My Sea Shepherd


 

In Pursuit of Lives Not Lost

January 18, 2010

In Pursuit of Lives Not Lost

Commentary by Captain Paul Watson

This is 42nd Day since Operation Waltzing Matilda was launched on December 7th, 2009. That was the day the Sea Shepherd ship Steve Irwin departed from Fremantle in Western Australia.

Since that day the Steve Irwin has logged over 10,000 miles, 4,500 of those miles since last refueling in Hobart, Tasmania on December 31st.

The Sea Shepherd ship Bob Barker departed from Mauritius off the coast of Africa on December 18th and has been at sea for 32 days.

The Sea Shepherd vessel Ady Gil’s short lived voyage began on December 19 out of Hobart. Seventeen days later, the Ady Gil was on the bottom under 3,000 meters of water after the Japanese security ship guarding the Japanese whaling fleet deliberately rammed and destroyed the Ady Gil, cutting our interceptor vessel clean in half on January 6.

It has been a tense and dramatic campaign with numerous clashes between the Sea Shepherd crew and the crews on the whaling ships.

But strangely, the most effective days for the Sea Shepherd crew are not the days of direct engagement with the vessels of the whaling fleet.

The most successful days are the days we do nothing at all. The days we run full out, covering miles and miles of ocean in pursuit of the whaling fleet.

Sea Shepherd’s objective is to impact the kill quotas of the Japanese fleet, to make sure they do not slaughter the numbers they intend to kill.

For four years we have directly cut their quotas. 83 whales shut down the first year, 500 saved during Operation Leviathan, close to another 500 during operation Migaloo, and some 305 for Operation Musashi.

The Japanese whalers response to the arrival of a Sea Shepherd ship is to run full out for thousands of miles if need be to force Sea Shepherd to burn fuel. And while they are running, they can’t kill whales and that’s fine with us.

It is during these days of pursuit that we save whales and every day that the fleet can be kept running, the lives of a dozen whales are spared.

Since the day the Ady Gil sank south of Hobart, the Japanese whaling fleet has been running full out to the West. We have already chased them over 3,000 miles along the Coast of Antarctica to the area South of Africa.

The pursuit started off George V Land west pass Terre Adelie, Wilkes Land, Queen Mary Land, Wilhelm II Land, Princess Elizabeth Land, and Mac Roberstson Land.

It has been twelve days of threading our way through treacherous iceberg dotted coastline, skirting pack ice, dodging growlers and contending with huge swells, dense fog, high winds, rain, sleet, snow in flurries and in blizzards and hail.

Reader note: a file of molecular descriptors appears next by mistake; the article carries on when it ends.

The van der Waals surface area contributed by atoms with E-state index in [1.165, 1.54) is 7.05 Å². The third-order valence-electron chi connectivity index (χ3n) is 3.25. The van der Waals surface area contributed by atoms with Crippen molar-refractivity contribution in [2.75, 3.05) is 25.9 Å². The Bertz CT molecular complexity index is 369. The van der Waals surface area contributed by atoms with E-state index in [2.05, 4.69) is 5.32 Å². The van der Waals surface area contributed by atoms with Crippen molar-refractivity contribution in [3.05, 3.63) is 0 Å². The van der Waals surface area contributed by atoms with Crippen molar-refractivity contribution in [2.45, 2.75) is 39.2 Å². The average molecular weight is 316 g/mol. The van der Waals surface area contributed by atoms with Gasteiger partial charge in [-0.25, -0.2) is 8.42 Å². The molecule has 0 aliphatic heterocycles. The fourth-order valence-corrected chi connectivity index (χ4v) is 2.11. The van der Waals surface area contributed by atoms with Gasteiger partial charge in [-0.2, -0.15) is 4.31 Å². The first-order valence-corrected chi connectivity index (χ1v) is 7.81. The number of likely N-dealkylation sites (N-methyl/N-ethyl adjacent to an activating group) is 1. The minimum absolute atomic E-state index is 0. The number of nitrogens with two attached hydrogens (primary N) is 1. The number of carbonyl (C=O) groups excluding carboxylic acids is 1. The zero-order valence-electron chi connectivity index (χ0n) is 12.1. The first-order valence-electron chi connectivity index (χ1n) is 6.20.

It is beautiful. The coast of Antarctica is one of the most mysterious and beautiful places on the planet with icebergs boasting every shade of blue imaginable framed by the white brilliance of packed snow.  There are seals, penguins, birds galore, and there are whales, those majestic minds in the water that are the root cause for the troubles down in these remote and hostile waters.

We are here because the whales are here and the Japanese don’t want them here. They prefer them on a platter in a Tokyo sushi bar.

This year however things are a little different. Whereas in years previous we had to cut off the pursuit due to lack of fuel, we now have two ships and one can continue the pursuit as the other returns to a port for fuel and supplies. This means that for the first time in our campaigns we can have a virtually unbroken pursuit and an unbroken pursuit will translate into whale lives saved and reduced revenues for the whalers.

Every day the whalers are on the run is a good day for the whales and they have been on the run now for two weeks, and we intend to keep them on the run until the end of the whaling season in March.

Sometimes success can be achieved by just being there, and we are hard on the heels of this floating slaughterhouse and her posse of hunter killer harpoon boats.

There will be further clashes and more than likely there will be more collisions but when all is said and done, the best results come from doing nothing.  It is in the hot pursuit that lives are saved.


 

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